Prevent 2 Protect project launches, aims to prevent mass violence by addressing mental health


Can providing mental health and community resources to high-risk adolescents prevent mass violence? Can this holistic model be replicated in other communities? A team of school safety experts from Michigan State University's Department of Psychiatry and Safe and Sound Schools, a national nonprofit school safety organization that provides research-based tools and support for crisis-prevention, response and recovery, is launching a violence prevention project to explore these possibilities.

Funded by a $15 million appropriation from the Michigan Department of Education, the “Prevent 2 Protect: The Adolescent Targeted Violence Prevention Project,” is led by co-directors Alyse Folino Ley, an MSU child and adolescent psychiatrist with clinical expertise in trauma-related disorders who serves as the associate chair of education and research in the Department of Psychiatry, and Frank Straub, senior director of violence prevention research and programs at Safe and Sound Schools. The project seeks to advance knowledge, policies and practices to prevent targeted violence in schools. Over the past year, the co-directors have been building the infrastructure and networks required to implement the community outreach and collaboration project.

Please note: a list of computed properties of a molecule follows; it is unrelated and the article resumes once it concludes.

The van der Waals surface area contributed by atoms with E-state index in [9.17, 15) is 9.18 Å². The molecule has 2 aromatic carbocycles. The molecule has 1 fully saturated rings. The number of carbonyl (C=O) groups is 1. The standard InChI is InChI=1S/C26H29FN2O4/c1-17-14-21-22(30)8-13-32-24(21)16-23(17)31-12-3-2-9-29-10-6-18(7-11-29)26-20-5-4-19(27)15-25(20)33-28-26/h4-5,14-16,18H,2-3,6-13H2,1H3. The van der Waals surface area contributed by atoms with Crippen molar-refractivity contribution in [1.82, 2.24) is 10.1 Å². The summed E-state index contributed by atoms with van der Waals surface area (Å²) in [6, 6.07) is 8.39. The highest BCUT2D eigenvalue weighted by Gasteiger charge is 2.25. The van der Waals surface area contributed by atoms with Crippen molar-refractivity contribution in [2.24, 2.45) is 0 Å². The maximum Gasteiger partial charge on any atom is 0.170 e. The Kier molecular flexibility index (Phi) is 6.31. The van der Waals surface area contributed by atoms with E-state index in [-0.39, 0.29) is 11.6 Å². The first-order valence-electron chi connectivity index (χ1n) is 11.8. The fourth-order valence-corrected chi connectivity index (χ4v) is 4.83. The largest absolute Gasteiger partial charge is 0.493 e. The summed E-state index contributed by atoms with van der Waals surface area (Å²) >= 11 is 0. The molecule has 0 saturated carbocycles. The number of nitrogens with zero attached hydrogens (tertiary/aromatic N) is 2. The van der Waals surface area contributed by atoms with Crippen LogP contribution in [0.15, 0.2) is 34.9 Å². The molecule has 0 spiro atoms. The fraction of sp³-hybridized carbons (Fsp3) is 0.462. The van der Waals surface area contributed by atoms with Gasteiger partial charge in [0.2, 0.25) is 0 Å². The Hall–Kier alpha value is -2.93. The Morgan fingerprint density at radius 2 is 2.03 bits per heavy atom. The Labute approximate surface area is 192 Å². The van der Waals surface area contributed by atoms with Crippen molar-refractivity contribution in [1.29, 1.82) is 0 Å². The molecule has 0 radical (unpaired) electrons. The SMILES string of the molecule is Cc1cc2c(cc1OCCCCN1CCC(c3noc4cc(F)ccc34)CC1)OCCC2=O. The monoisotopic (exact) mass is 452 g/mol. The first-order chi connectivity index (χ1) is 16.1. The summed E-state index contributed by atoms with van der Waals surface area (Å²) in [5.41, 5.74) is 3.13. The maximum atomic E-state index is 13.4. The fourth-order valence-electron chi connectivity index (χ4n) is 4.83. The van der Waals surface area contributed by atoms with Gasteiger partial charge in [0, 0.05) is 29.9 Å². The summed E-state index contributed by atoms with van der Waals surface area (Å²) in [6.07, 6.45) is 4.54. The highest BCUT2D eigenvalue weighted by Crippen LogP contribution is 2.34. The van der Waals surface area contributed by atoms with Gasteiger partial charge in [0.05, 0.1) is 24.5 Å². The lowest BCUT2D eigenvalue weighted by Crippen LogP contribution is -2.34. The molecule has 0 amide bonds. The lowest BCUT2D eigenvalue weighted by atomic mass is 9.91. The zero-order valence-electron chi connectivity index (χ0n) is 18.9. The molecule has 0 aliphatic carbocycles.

Drawing on the expertise of the MSU Department of Psychiatry — a shared department in the Colleges of Osteopathic Medicine and Human Medicine at MSU —  Safe and Sound Schools and a broad network of national experts, the program aims to provide a multidisciplinary research-to-practice hub with psychiatrists, psychologists, criminologists, resident physicians, medical students, allied health professionals, educators and law enforcement who all conduct research, provide clinical services, training and technical assistance to inform targeted violence prevention policies and practices throughout Michigan and beyond.   

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